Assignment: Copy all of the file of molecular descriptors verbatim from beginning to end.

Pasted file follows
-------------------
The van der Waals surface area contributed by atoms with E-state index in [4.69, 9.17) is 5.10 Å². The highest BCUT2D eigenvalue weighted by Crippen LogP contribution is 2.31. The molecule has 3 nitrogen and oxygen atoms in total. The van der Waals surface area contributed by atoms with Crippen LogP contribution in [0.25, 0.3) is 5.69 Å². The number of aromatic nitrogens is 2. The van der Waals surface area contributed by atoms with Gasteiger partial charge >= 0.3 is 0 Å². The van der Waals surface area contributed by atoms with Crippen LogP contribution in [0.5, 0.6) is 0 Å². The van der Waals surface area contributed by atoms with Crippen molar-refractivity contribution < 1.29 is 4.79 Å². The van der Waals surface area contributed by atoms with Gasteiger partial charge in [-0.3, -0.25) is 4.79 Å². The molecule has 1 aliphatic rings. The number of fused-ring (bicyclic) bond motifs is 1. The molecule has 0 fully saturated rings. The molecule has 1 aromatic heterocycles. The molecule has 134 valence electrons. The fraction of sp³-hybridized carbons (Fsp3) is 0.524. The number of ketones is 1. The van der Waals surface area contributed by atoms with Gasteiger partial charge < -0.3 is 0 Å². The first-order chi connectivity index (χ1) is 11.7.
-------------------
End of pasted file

The van der Waals surface area contributed by atoms with E-state index in [4.69, 9.17) is 5.10 Å². The highest BCUT2D eigenvalue weighted by Crippen LogP contribution is 2.31. The molecule has 3 nitrogen and oxygen atoms in total. The van der Waals surface area contributed by atoms with Crippen LogP contribution in [0.25, 0.3) is 5.69 Å². The number of aromatic nitrogens is 2. The van der Waals surface area contributed by atoms with Gasteiger partial charge >= 0.3 is 0 Å². The van der Waals surface area contributed by atoms with Crippen LogP contribution in [0.5, 0.6) is 0 Å². The van der Waals surface area contributed by atoms with Crippen molar-refractivity contribution < 1.29 is 4.79 Å². The van der Waals surface area contributed by atoms with Gasteiger partial charge in [-0.3, -0.25) is 4.79 Å². The molecule has 1 aliphatic rings. The number of fused-ring (bicyclic) bond motifs is 1. The molecule has 0 fully saturated rings. The molecule has 1 aromatic heterocycles. The molecule has 134 valence electrons. The fraction of sp³-hybridized carbons (Fsp3) is 0.524. The number of ketones is 1. The van der Waals surface area contributed by atoms with Gasteiger partial charge < -0.3 is 0 Å². The first-order chi connectivity index (χ1) is 11.7.